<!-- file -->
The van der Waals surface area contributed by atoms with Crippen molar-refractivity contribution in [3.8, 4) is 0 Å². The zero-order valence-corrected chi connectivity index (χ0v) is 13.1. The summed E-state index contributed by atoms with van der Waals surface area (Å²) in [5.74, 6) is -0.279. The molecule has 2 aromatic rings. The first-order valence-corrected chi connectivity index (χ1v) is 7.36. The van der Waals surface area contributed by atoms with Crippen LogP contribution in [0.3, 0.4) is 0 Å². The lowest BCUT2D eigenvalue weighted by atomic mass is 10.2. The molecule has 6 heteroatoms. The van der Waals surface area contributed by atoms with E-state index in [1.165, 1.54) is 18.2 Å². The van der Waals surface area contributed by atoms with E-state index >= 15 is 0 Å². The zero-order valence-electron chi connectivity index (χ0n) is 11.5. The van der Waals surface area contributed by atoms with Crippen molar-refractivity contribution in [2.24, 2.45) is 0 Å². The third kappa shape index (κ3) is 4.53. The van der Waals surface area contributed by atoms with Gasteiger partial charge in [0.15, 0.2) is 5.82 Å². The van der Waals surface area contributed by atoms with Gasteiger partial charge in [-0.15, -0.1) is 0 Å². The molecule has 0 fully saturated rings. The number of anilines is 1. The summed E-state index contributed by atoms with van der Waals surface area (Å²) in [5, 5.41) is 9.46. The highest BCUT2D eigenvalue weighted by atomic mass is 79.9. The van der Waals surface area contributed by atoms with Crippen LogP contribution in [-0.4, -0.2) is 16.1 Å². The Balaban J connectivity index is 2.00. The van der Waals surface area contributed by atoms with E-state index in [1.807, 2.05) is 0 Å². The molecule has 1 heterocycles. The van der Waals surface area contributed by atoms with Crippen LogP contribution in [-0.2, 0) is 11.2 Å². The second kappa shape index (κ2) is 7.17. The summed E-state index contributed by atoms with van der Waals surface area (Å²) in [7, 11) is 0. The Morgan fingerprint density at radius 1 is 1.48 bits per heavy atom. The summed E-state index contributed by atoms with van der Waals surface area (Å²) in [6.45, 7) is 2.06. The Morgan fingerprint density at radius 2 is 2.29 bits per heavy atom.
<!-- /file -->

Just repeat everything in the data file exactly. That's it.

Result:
The van der Waals surface area contributed by atoms with Crippen molar-refractivity contribution in [3.8, 4) is 0 Å². The zero-order valence-corrected chi connectivity index (χ0v) is 13.1. The summed E-state index contributed by atoms with van der Waals surface area (Å²) in [5.74, 6) is -0.279. The molecule has 2 aromatic rings. The first-order valence-corrected chi connectivity index (χ1v) is 7.36. The van der Waals surface area contributed by atoms with Crippen LogP contribution in [0.3, 0.4) is 0 Å². The lowest BCUT2D eigenvalue weighted by atomic mass is 10.2. The molecule has 6 heteroatoms. The van der Waals surface area contributed by atoms with E-state index in [1.165, 1.54) is 18.2 Å². The van der Waals surface area contributed by atoms with E-state index >= 15 is 0 Å². The zero-order valence-electron chi connectivity index (χ0n) is 11.5. The van der Waals surface area contributed by atoms with Crippen molar-refractivity contribution in [2.24, 2.45) is 0 Å². The third kappa shape index (κ3) is 4.53. The van der Waals surface area contributed by atoms with Gasteiger partial charge in [0.15, 0.2) is 5.82 Å². The van der Waals surface area contributed by atoms with Gasteiger partial charge in [-0.15, -0.1) is 0 Å². The molecule has 0 fully saturated rings. The number of anilines is 1. The summed E-state index contributed by atoms with van der Waals surface area (Å²) in [5, 5.41) is 9.46. The highest BCUT2D eigenvalue weighted by atomic mass is 79.9. The van der Waals surface area contributed by atoms with Crippen LogP contribution in [-0.4, -0.2) is 16.1 Å². The Balaban J connectivity index is 2.00. The van der Waals surface area contributed by atoms with E-state index in [1.807, 2.05) is 0 Å². The molecule has 1 heterocycles. The van der Waals surface area contributed by atoms with Crippen LogP contribution in [-0.2, 0) is 11.2 Å². The second kappa shape index (κ2) is 7.17. The summed E-state index contributed by atoms with van der Waals surface area (Å²) in [7, 11) is 0. The Morgan fingerprint density at radius 1 is 1.48 bits per heavy atom. The summed E-state index contributed by atoms with van der Waals surface area (Å²) in [6.45, 7) is 2.06. The Morgan fingerprint density at radius 2 is 2.29 bits per heavy atom.